Thomas H. Woods, a member of the Mississippi Convention for secession wrote...
"It is not inappropriate here to emphasize the influence of the foray of that murderous fanatic whose methods of pillage, incendiarism and incitation of servile insurrection, with all its unspeakable actrocities, Mr. Lincoln, voicing the sentiments of the radicals, pointed out as one of the two plans to be adopted for the final settlement of the controversy between the slave-holding and the non-slave-holding States. That the triumphant majority which carried Mr. Lincoln into the presidential chair, in 1860, then either openly or covertly sympathized with John Brown's lawless methods and work was felt to be morally certain. Southern detestation and horror of that robber-insurrectionist was fittingly expressed in a paragraph of the "Declaration of the immediate causes which induce and justify the secession of the State of Mississippi from the Federal Union," which was adopted by a Convention and published to the world in vindication of its action. In enumerating the acts of Northern hostility to the institution of slavery, amongst other counts in the Declaration, it is alleged that "It [a spirit of hostility] has invaded a State, and invested with the honors of martyrdom the wretch whose purpose was to apply flames to our dwellings and the weapons of destruction to our lives."
The vote for secession was 85 yea to 15 nay. When it came to signing the Ordinance of Secession, only two did not sign it; Col. J. J. Thornton of Rankin County and John W. Wood of Attala County.
John W. Wood wrote in 1863....
"The origin of the doctrine of secession may be traced step by step to the speech of Mr. Calhoun, on the Force Bill, in the United States Senate, in 1833, in which he used this language: "Is this a Federal Union or Union of States, as distinct from that of individuals? Is the Sovereignty in the several States or in the American people in the aggregate? ...I maintain that Sovereignty is in its nature indivisible. It is the supreme power in a State, and we might just as well speak of half a square or half a triangle as of half a Sovereignty. It is a great error to confound the exercise of Sovereign powers with the surrender of them....to surrender any portion of his Sovereignty to another, is to annihilate the whole."...
From the teachings of Mr. Calhoun, the Southern people very readily embraced the popular doctrine of States Rights appealed to the pride and prejudices of the people, and required no investigation to commend it to the hearty approval of the masses. After the doctrines of the Democratic State Rights party had become so popular among the masses of the people, it required but one step further to induce them embrace the doctrine of Secession. When the National Democratic party met at Charleston in 1860, they were divided upon a question of no practical utility whatever, at that time, viz: whether Slavery should be protected in the Territories, when really there was no territory whatever, since the settlement of the question in Kansas, where slavery was likely to go. But the leaders of the secession movement then saw what would be the result, and doubtless, many of them designed to effect a division in the National Democratic party for no other purpose than to elect Abraham Lincoln, and thereby obtain a sufficient pretext for a dissolution of the Union.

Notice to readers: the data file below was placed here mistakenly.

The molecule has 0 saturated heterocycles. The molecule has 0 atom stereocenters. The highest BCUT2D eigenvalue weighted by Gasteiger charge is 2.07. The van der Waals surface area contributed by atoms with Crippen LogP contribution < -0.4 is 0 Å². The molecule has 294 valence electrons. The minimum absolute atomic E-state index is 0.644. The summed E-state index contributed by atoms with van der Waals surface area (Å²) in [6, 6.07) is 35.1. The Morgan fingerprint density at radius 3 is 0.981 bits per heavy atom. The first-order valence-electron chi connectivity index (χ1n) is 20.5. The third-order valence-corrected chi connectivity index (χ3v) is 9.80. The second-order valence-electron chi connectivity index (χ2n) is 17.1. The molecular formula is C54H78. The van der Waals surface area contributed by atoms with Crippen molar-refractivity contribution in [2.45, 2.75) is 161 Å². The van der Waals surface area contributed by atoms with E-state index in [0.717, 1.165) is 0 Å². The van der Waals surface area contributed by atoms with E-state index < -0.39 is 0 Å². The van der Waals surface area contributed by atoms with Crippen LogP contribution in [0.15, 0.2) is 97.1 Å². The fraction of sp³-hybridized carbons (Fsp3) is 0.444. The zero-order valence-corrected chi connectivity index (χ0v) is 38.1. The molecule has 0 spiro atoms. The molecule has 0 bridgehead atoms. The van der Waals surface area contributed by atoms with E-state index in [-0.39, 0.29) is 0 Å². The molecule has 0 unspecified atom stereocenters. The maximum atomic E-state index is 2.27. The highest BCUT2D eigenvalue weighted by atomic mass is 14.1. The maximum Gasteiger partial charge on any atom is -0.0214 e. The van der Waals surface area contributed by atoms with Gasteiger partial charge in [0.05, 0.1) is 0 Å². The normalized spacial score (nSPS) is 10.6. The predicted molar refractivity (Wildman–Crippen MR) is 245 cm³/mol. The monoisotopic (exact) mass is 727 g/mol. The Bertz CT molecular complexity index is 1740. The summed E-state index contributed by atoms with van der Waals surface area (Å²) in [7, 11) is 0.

...Being called upon by the citizens of the central County of Mississippi, (Attala,) called by the Secessionist "the free State of Attala," to become a candidate for a seat in the Convention, I issued a list of appointments and mounted my horse for a canvass of the county, addressing the people nearly every day from two to three hours, and sometimes longer, till the day of the election. The result was, my election by a majority of only thirty-four votes. The Union candidate in 1850 was elected by only one vote. I made the issue upon the direct question of "Union" or "Disunion". Our tickets were printed "Union Ticket."
Attala Presidential Returns, 1860.
525 for Bell
1030 for Breckinridge
5 for Douglas
33% against the radical party during the election and looks, from Mr. Woods accounts, the county was split almost evenly between secession and union during the secession debate in January, 1861.